Multidisciplinary Artist Rashaad
Newsome at MMoCA
Explosions of Iconic Meaning
|Top: Video still of Stop Playing in
Above: Rashaad Newsome
with him. That was kind of the earliest. Art is everywhere in New Orleans. It’s really just a part of your
upbringing. It’s like the creative costumes associated with Mardi Gras and things like that. It’s the music
on the streets and the painters on the streets to the living sculptures on the streets. That is in day-to-day
life, so it has always been there. New Orleans is a multidisciplinary environment.”
Newsome is a kind of iconic artistic revolutionary who uses the cultural icons of parts of the dominant
culture to turn the structure of that dominant culture on its head in a very subtle way, through beauty.
“I was living in Europe and I was looking at heraldry, which is essentially an image made of images that
communicate a distorted notion of power, a position within society of popular culture,” Newsome said. “I
was thinking a lot about the way in which advertising imagery is used. We’re in a very image conscious
time. We’re bombarded with images and moving images all day. All of these things are working, in a lot of
ways, to oppress a certain folk. Rather than using paint, pencil or whatever, I would use images from
popular culture to create images that sort of critique where these images come from in the first place, but
in a very subversive way.”
In some ways, Newsome expropriates European art to make a subversive comment about it, an
expropriation that European and American artists have done of African art and antiquities, particularly the
abstract and cubist artistic movements. Newsome uses these art forms again to make a comment about
“A lot of the images in my work are very much aesthetically in line with those histories of surrealism,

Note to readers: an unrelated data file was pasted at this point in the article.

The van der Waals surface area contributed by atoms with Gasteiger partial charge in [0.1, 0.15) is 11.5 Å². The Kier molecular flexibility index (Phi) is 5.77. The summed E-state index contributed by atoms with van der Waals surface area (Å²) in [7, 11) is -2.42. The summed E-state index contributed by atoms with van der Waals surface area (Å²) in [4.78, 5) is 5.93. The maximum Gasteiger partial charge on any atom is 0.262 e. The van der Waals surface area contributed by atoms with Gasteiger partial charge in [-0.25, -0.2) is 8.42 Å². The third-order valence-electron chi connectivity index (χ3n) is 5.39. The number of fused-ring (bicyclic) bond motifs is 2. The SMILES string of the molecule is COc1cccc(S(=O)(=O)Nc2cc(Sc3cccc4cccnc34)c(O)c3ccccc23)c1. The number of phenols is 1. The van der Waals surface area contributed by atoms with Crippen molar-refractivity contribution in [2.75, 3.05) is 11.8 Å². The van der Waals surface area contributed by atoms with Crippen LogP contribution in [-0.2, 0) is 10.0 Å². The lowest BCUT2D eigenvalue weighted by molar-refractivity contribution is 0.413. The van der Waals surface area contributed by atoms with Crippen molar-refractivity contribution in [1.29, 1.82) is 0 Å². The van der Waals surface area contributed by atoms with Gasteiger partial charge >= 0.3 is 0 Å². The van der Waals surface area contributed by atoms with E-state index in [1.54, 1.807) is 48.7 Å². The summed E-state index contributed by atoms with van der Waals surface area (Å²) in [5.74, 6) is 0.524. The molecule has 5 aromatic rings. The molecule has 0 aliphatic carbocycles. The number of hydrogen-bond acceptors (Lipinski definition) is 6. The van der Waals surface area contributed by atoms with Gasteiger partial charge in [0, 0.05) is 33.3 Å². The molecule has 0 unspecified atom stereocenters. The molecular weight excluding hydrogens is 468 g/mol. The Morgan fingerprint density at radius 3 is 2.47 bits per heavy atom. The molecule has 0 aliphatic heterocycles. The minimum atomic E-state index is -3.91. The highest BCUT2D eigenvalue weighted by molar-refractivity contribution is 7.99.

Dadaism and cubism, which are all pretty big movements having to do with abstraction,” Newsome said.
“However, how we come to know that is primarily from when Picasso went to Africa and started the most
notable piece that kind of solidified what we understand as cubism would be Le Demoiselle D'Avignon,
By Jonathan Gramling
The interdisciplinary artistic videos of Rashaad Newsome, who will
speak at MMoCA on August 11 to open an exhibit of his work, are
intense explosions of iconic meaning. They are like a 10-course meal
of exquisite tastes from different cuisines that complement each other.
But one must come back for additional sittings in order to consume the
whole meal. Newsome’s work is very tasty.
It’s little wonder that Newsome is an accomplished interdisciplinary
artist. After all, he grew up in New Orleans.
“When I was a kid, I guess that would be my earliest introduction into
performance work,” Newsome said during a phone interview. “My
father was a singer. And as kids, my brother and I used to perform
which is a piece that I recreated last year. In that piece, I incorporated a lot of those antiquities. What I find interesting is that people have gone
to that continent, looked at what was happening there, co-opted it, brought it back to the West, presented it to other folks as something else. And
then what is interesting is those objects then enter that market, but the actual person who created them has disappeared. The objects are there.